¡Globalquerque! 5th Annual International Cinema Series
Throughout September the National Hispanic Cultural Center becomes the home of the Free ¡Globalquerque! International Cinema Series as part of ¡Globalquerque!—New Mexico’s 14th Annual Celebration of World Music and Culture. The 7-film schedule includes three films that will be shown during the free Global Fiesta on September 22. The opening screening of “Killing Jesus” / “Matar a Jesús” is once again presented in partnership with Instituto Cervantes, as the opening film of the annual ¡Cine Magnífico! Latino Film Festival.
The International Cinema Series is presented in partnership with National Hispanic Cultural Center.
Wednesday, September 5, 7 PM
“Killing Jesus” / “Matar a Jesús” (Colombia/Argentina, 2018)
NEW MEXICO PREMIERE!
Director: Laura Mora
Spanish with English subtitles; 99 minutes
Paula, a young Colombian student, witnesses the cold-blooded murder of her father. After facing the inefficiency of the police, she accidentally crosses paths with the hitman who did the job. Driven by her anger, frustration and pain, the choice of revenge seems to be the only possible reaction. But what if both of them are the victims of a violent and corrupt system? Inspired by true events.
Thursday, September 13, 7 PM
“Mustang” (Turkey, 2015)
Director: Deniz Gamze Ergüven
Turkish with English subtitles; 97 minutes
Early summer. In a village in northern Turkey, Lale and her four sisters are walking home from school, playing innocently with some boys. The immorality of their play sets off a scandal that has unexpected consequences. The family home is progressively transformed into a prison; instruction in homemaking replaces school and marriages start being arranged. The five sisters, who share a common passion for freedom, find ways of getting around the constraints imposed on them.
Thursday, September 20, 7 PM
“Clash” / اشتباك (Egypt, 2016)
Director: Mohamed Diab
Arabic with English subtitles; 97 minutes
Cairo, summer 2013, two years after the Arab Spring. After the destitution of President Morsi and a day of violent riots, dozens of demonstrators with diverse political and religious convictions are locked up in a patrol wagon. Well they be able to overcome their differences in order to escape?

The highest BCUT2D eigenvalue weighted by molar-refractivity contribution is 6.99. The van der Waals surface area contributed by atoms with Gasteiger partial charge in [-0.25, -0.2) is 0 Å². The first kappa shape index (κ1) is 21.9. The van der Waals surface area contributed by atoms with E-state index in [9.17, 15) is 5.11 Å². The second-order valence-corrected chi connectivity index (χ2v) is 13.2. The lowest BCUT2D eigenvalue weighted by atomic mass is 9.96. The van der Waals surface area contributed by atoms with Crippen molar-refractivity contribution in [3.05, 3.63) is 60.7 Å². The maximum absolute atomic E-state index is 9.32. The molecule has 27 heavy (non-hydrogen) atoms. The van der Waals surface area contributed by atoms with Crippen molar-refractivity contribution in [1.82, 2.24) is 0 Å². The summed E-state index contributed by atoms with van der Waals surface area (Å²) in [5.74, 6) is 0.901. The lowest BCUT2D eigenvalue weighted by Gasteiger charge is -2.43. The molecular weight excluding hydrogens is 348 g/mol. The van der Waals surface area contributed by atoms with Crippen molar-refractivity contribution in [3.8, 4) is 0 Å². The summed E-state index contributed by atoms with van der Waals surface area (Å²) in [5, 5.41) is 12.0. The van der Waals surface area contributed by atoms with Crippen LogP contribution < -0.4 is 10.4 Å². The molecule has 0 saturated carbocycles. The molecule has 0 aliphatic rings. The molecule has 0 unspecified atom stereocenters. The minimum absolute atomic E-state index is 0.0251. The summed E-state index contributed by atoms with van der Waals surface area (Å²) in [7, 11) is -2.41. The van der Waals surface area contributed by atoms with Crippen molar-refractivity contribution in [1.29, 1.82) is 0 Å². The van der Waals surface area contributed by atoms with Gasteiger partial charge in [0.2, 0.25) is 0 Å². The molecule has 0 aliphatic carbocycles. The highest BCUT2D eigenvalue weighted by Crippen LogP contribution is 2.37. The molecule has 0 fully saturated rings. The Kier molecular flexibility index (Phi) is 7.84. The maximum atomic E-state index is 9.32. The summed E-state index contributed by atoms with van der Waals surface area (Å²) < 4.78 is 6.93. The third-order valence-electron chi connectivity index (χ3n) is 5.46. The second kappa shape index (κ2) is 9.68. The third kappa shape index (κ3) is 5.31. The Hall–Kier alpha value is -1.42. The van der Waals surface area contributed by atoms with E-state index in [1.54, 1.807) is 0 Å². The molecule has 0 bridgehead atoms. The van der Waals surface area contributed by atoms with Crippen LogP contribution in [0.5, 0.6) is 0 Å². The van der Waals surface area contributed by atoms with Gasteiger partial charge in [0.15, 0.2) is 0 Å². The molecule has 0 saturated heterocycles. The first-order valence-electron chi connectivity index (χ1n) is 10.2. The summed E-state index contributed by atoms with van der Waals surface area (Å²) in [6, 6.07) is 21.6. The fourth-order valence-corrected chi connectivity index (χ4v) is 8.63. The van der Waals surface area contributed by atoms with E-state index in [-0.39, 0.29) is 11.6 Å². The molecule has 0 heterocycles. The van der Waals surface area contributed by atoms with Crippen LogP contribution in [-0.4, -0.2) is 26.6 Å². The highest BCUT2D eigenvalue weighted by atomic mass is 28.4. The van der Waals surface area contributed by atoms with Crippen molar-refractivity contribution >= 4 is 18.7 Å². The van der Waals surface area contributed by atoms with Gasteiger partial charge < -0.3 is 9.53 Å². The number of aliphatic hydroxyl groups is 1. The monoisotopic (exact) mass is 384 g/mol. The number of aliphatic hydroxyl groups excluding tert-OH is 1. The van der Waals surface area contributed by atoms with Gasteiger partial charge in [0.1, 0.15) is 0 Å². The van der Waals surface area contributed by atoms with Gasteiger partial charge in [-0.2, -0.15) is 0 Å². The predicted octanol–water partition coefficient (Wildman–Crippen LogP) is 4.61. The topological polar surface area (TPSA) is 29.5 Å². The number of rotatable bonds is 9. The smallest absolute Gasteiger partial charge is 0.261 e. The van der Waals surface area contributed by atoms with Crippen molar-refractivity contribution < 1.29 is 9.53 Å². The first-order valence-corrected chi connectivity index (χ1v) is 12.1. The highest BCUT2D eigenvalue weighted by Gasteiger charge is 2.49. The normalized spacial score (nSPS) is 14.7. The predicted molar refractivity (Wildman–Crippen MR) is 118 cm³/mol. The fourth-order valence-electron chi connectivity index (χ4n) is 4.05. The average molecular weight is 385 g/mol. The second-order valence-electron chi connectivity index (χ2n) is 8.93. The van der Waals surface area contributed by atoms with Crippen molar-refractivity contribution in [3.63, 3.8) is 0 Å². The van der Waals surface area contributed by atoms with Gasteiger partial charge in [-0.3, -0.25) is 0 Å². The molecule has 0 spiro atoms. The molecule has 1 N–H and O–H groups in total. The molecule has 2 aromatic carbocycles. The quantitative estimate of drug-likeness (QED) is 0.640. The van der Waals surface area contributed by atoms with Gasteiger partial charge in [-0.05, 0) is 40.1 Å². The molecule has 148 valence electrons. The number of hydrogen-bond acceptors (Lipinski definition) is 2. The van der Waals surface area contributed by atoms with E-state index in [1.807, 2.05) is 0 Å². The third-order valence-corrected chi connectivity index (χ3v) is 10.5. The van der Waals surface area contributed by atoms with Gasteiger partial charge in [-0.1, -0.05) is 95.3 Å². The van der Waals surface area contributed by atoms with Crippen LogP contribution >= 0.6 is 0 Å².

Saturday, September 22, 12:45 PM
“Alma: Arte, Legado y Medio Ambiente” / “Spirit: Art, Legacy and Environment” (Spain, 2017)
Director: Víctor Hugo Espejo
A musical-visual journey to the remote area of La Ribeira Sacra of Galicia, Spain, where four musicians participated in an arts residency that allowed them to tune into the ancient forests and steep river canyons before performing to a live audience in a 12th century Benedictine Monastery.
ALMA is a mobile residency program that facilitates experiences for artists to co-create in direct connection with nature.
Saturday, September 22, 1:00 pm
“Hombre de Barro: Wapapura en el Amazonas” / “Man From Clay: Wapapura in the Amazon” (Spain, 2013)
Director: Rafael Kotcherha Campora
Follow the Wapapura crew on a journey into the Colombian Amazon rainforest to record with their mobile solar powered studio, the debut album of the Bogotá based trio, Hombre de Barro. Hombre de Barro is a trio made up of three musicians that are leaders in the movement to investigate, promote and reengage ancient musical styles from the Americas. They have also formed crucial roles in Colombian bands like Sidestepper, Curupira, Romperayo and Carlos Vives.
This recording journey came about by an invitation from the Puerto Nariño non-profit, Raices Vivas, that empowers indigenous youth through artistic expression and training in the use of multi-media technology.
Saturday, September 22, 2:00 PM
“Latcho Drom” / “Safe Journey” (France, 1993)
Director: Tony Gatlif
“Latcho Drom” (rom for “safe journey”) describes the travels, singing and dancing of Romany groups from Rajahstan (India), Egypt, Turkey, Romania, Hungary, Slovakia, France, and Spain. Some scenes are acted, but there is no dialogue or narration—only partial translation of some songs. The film illustrates the variety of conditions in which the Romany people live—earthbound nomads in the hot deserts of Asia, ironsmiths and abjectly poor tree-dwellers in the frozen plains of Eastern Europe, and craftspeople and traders in the hills and seasides of north Africa and western Europe. It also illustrates the similarities in travel habits, musical tones (spoons, open drums, and string-based rhythms) and song themes (celebration of travel and perceived rejection by sedentary locals).
Thursday, September 27, 7 PM
“Treeless Mountain” / “Namueopneun” (South Korea, 2008)
Director: So Yong Kim
Korean with English subtitles; 89 minutes
When their mother leaves them in order to find their estranged father, seven year-old Jin and her younger sister, Bin, are left to live with their aunt for the summer. With only a small piggy bank and their mother’s promise to return when it is full, the two young girls must acclimate to changes in their family life. Counting the days, and the coins, the two bright-eyed young girls eagerly anticipate their mother’s homecoming. But when the bank fills up, and their mother is still missing, the aunt decides she can no longer tend to the children. Taken to live on their grandparents’ farm, it is here that Jin comes to learn the importance of family bonds in this beautiful, meditative, and thought-provoking film.